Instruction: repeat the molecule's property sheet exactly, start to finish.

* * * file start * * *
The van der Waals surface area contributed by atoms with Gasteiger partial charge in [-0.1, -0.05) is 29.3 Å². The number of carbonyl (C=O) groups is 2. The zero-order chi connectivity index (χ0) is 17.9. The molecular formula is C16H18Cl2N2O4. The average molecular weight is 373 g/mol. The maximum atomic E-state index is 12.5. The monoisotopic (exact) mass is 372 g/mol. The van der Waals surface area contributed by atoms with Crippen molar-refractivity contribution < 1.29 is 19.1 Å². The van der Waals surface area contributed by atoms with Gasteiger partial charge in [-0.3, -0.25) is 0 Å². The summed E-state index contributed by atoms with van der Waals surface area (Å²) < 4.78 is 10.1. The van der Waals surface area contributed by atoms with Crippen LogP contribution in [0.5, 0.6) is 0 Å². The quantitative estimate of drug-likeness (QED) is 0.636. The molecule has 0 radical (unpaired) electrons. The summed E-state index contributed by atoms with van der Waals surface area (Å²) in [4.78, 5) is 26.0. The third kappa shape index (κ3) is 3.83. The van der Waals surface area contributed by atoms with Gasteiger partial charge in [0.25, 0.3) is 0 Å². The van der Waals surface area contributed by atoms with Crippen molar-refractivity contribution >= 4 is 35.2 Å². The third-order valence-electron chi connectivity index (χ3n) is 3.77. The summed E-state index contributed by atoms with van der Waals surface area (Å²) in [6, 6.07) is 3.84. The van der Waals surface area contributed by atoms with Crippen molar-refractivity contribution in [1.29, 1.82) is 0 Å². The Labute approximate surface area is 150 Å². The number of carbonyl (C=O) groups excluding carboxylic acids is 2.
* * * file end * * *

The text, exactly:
The van der Waals surface area contributed by atoms with Gasteiger partial charge in [-0.1, -0.05) is 29.3 Å². The number of carbonyl (C=O) groups is 2. The zero-order chi connectivity index (χ0) is 17.9. The molecular formula is C16H18Cl2N2O4. The average molecular weight is 373 g/mol. The maximum atomic E-state index is 12.5. The monoisotopic (exact) mass is 372 g/mol. The van der Waals surface area contributed by atoms with Crippen molar-refractivity contribution < 1.29 is 19.1 Å². The van der Waals surface area contributed by atoms with Gasteiger partial charge in [-0.3, -0.25) is 0 Å². The summed E-state index contributed by atoms with van der Waals surface area (Å²) < 4.78 is 10.1. The van der Waals surface area contributed by atoms with Crippen LogP contribution in [0.5, 0.6) is 0 Å². The quantitative estimate of drug-likeness (QED) is 0.636. The molecule has 0 radical (unpaired) electrons. The summed E-state index contributed by atoms with van der Waals surface area (Å²) in [4.78, 5) is 26.0. The third kappa shape index (κ3) is 3.83. The van der Waals surface area contributed by atoms with Gasteiger partial charge in [0.25, 0.3) is 0 Å². The van der Waals surface area contributed by atoms with Crippen molar-refractivity contribution >= 4 is 35.2 Å². The third-order valence-electron chi connectivity index (χ3n) is 3.77. The summed E-state index contributed by atoms with van der Waals surface area (Å²) in [6, 6.07) is 3.84. The van der Waals surface area contributed by atoms with Crippen molar-refractivity contribution in [1.29, 1.82) is 0 Å². The Labute approximate surface area is 150 Å². The number of carbonyl (C=O) groups excluding carboxylic acids is 2.